This launch was full of firsts for Space Ballooning at European Astrotech, it was our first flight using the Raspberry Pi and Pi in the Sky telemetry tracker. It was our first flight using the Raspberry Pi camera to provide live images during the flight through SSDV and it was also the first flight by one of HAB by EALs new colleagues.
The CUSF predictor gave us a very narrow launch window with the 16th March the only opportunity. So we set about preparing the payload to get great photos that were not framed by polystyrene. Once everything was in place and secured tightly it was just a wait and see to check the weather did not drastically change for the following day.
Launch day and predictor showed we had a clear path, if flattened compared due to snow storms playing havoc in New York. As our predicted path took us close to the east coast of England we decided to overfill the balloon to force a faster ascent rate. We did not want repeats of painful memories of losing payloads in the sea. An incredibly large balloon and ever changing winds led to a hectic launch procedure but at 10:50 am we had our balloon and payload in the sky. No time to wait around as the predictor had our payload landing around the village of Sudbury a 2 hour drive with an estimate flight time of 2 hours and 15 minutes. We started to receive the first live images from the raspberry pi camera as we set of in our trusty HAB van.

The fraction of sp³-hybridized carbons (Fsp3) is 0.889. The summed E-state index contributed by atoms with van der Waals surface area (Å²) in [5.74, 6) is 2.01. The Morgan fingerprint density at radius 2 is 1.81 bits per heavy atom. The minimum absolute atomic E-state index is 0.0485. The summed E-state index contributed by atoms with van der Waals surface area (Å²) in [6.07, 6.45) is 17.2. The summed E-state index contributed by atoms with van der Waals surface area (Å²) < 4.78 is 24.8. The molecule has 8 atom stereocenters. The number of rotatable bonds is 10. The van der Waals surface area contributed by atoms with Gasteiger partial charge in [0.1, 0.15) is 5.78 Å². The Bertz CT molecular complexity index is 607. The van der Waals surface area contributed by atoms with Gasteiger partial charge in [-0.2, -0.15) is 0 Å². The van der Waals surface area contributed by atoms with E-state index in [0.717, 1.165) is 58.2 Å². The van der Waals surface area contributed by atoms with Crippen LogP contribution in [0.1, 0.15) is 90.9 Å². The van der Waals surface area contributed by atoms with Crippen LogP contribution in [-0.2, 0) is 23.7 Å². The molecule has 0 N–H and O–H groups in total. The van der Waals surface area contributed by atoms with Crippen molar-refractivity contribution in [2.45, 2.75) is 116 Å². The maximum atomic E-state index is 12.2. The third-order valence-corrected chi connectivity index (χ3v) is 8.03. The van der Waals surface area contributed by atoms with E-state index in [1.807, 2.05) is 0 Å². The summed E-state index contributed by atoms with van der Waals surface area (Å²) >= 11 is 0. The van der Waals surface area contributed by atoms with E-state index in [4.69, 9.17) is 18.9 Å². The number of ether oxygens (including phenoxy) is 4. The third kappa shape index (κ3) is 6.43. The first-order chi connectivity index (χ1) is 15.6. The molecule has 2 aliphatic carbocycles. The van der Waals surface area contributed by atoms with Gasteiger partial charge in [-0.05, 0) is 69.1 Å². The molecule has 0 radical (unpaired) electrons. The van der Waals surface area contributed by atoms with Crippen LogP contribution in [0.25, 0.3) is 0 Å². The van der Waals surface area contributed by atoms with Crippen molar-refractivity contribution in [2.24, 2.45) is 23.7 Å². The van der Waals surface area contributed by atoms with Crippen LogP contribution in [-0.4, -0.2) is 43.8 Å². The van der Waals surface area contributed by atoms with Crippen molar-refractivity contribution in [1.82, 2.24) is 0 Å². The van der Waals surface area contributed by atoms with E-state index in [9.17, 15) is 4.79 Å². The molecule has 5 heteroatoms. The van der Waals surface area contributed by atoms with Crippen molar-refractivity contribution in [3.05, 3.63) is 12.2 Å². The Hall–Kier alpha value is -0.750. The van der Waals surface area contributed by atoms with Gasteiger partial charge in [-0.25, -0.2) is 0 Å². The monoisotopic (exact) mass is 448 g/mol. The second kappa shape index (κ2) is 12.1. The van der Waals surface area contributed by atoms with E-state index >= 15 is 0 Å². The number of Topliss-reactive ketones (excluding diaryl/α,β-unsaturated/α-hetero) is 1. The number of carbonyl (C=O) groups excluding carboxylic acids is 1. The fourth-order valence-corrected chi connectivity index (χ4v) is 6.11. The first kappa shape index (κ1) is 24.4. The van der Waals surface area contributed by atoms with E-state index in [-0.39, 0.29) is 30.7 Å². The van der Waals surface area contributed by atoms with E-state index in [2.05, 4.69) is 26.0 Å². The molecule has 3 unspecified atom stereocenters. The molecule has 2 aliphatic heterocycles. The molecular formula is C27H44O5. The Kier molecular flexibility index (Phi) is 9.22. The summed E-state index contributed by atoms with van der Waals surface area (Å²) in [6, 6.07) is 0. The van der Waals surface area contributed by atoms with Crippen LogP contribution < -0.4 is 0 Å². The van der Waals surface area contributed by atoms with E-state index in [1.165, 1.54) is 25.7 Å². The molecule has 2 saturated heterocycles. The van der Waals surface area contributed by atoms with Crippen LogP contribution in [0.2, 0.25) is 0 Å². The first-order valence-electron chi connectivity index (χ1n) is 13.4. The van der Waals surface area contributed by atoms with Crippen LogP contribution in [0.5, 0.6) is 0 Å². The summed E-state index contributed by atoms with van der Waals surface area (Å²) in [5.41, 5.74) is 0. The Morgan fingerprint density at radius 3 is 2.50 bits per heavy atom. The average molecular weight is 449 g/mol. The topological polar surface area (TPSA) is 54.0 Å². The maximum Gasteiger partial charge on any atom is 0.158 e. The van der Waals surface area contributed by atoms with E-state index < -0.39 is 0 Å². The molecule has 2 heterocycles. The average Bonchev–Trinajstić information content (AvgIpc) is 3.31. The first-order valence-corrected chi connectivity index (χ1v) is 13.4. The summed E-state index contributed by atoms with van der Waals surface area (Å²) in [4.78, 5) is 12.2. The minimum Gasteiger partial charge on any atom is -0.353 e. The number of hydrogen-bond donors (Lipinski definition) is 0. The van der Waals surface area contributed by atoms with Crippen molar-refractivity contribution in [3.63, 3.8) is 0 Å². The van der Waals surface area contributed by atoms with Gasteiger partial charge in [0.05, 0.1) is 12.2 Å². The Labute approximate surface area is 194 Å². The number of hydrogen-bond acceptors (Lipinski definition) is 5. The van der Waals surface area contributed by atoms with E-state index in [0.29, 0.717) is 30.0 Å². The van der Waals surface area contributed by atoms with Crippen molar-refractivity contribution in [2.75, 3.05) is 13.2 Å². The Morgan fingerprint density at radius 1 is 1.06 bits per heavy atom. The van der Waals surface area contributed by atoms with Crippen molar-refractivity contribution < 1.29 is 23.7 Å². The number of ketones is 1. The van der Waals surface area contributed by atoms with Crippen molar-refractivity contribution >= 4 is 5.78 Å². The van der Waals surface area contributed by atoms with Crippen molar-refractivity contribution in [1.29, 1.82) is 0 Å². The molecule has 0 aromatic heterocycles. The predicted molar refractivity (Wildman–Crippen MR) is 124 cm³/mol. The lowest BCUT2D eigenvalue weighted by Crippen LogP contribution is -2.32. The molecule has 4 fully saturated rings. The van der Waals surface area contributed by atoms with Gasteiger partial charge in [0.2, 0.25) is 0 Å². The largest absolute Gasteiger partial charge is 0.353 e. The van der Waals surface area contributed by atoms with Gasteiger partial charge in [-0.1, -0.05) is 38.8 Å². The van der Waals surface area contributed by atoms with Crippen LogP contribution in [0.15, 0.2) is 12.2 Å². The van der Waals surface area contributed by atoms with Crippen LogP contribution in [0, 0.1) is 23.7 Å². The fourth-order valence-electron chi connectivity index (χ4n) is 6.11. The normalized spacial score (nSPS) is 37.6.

Following along on the habhub tracker, our decision to overfill our balloon was validated as our paths crossed over with fellow HABers from Sandringham which was destined to fall in the sea. Overfilling the balloon gave us an average ascent rate of 5.41 m/s which we hoped would guarantee burst before we ended up in the sea ourselves. It did get a little nervous as our balloon continued to ascend until we hit our max altitude of 32 km. The predictor had us in the sea if we had managed to ascend another 2 km, so we were able to relax a bit and enjoy our journey through Sussex as the sun came out.
Only thing left to do was wait for the payload to come back down to earth and get ourselves in location. Watching the descent rate to make sure our parachute had deployed and stayed untangled with the addition of a very basic piece of cardboard to separate the cords, we had a nice steady rate between 4.5 m/s and 5.5 m/s. We lost transmission at 280 meters so the solution was to park up and search from the last known location, luckily for us a nice footpath took us right up to the last telemetry position and finding some high ground gave us a signal on the Yagi antenna.
Our payload was a little worse for wear when we found it but everything was in the surrounding debris so we were able to declare a successful first flight for our PITS board.
Thoughts for next launch, stability was good but we can do more to reduce spinning. The Pi Cam we put on a 5 minute delay could be shorter to get more pictures from the flight #leaveitondefault. Also the boom arm length for the pi cam could be longer to get a better field of view, this was due to the boom arm of equal length on the other side which had the GoPro with a greater field of view. So aims for next mission are to use the sense hat to get more data, decrease drag to increase time in microgravity and explore a cut down device.